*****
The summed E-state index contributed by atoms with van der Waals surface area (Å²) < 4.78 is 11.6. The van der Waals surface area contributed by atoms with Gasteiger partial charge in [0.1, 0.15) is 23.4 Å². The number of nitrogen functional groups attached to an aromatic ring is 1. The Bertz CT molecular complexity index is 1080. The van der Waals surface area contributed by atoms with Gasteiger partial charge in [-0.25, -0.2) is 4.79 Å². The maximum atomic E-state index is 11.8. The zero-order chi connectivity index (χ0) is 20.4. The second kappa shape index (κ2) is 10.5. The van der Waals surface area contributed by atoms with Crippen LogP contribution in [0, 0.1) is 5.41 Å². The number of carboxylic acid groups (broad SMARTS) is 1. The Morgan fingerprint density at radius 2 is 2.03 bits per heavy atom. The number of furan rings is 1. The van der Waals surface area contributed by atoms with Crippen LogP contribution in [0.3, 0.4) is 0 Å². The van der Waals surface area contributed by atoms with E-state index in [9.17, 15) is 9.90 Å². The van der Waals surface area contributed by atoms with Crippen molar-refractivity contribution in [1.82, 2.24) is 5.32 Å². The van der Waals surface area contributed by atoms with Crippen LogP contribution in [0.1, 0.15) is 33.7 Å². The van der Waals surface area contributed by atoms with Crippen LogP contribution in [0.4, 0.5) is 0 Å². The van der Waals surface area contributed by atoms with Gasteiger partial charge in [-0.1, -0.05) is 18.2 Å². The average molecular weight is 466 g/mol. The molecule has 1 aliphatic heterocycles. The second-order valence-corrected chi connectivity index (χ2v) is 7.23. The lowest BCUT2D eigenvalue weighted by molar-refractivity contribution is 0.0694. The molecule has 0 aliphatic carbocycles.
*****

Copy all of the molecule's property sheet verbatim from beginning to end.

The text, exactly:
The summed E-state index contributed by atoms with van der Waals surface area (Å²) < 4.78 is 11.6. The van der Waals surface area contributed by atoms with Gasteiger partial charge in [0.1, 0.15) is 23.4 Å². The number of nitrogen functional groups attached to an aromatic ring is 1. The Bertz CT molecular complexity index is 1080. The van der Waals surface area contributed by atoms with Gasteiger partial charge in [-0.25, -0.2) is 4.79 Å². The maximum atomic E-state index is 11.8. The zero-order chi connectivity index (χ0) is 20.4. The second kappa shape index (κ2) is 10.5. The van der Waals surface area contributed by atoms with Crippen LogP contribution in [0, 0.1) is 5.41 Å². The number of carboxylic acid groups (broad SMARTS) is 1. The Morgan fingerprint density at radius 2 is 2.03 bits per heavy atom. The number of furan rings is 1. The van der Waals surface area contributed by atoms with Crippen LogP contribution in [0.3, 0.4) is 0 Å². The van der Waals surface area contributed by atoms with E-state index in [9.17, 15) is 9.90 Å². The van der Waals surface area contributed by atoms with Crippen molar-refractivity contribution in [1.82, 2.24) is 5.32 Å². The van der Waals surface area contributed by atoms with Crippen LogP contribution in [0.1, 0.15) is 33.7 Å². The van der Waals surface area contributed by atoms with Crippen LogP contribution in [0.4, 0.5) is 0 Å². The van der Waals surface area contributed by atoms with Gasteiger partial charge in [-0.1, -0.05) is 18.2 Å². The average molecular weight is 466 g/mol. The molecule has 1 aliphatic heterocycles. The second-order valence-corrected chi connectivity index (χ2v) is 7.23. The lowest BCUT2D eigenvalue weighted by molar-refractivity contribution is 0.0694. The molecule has 0 aliphatic carbocycles.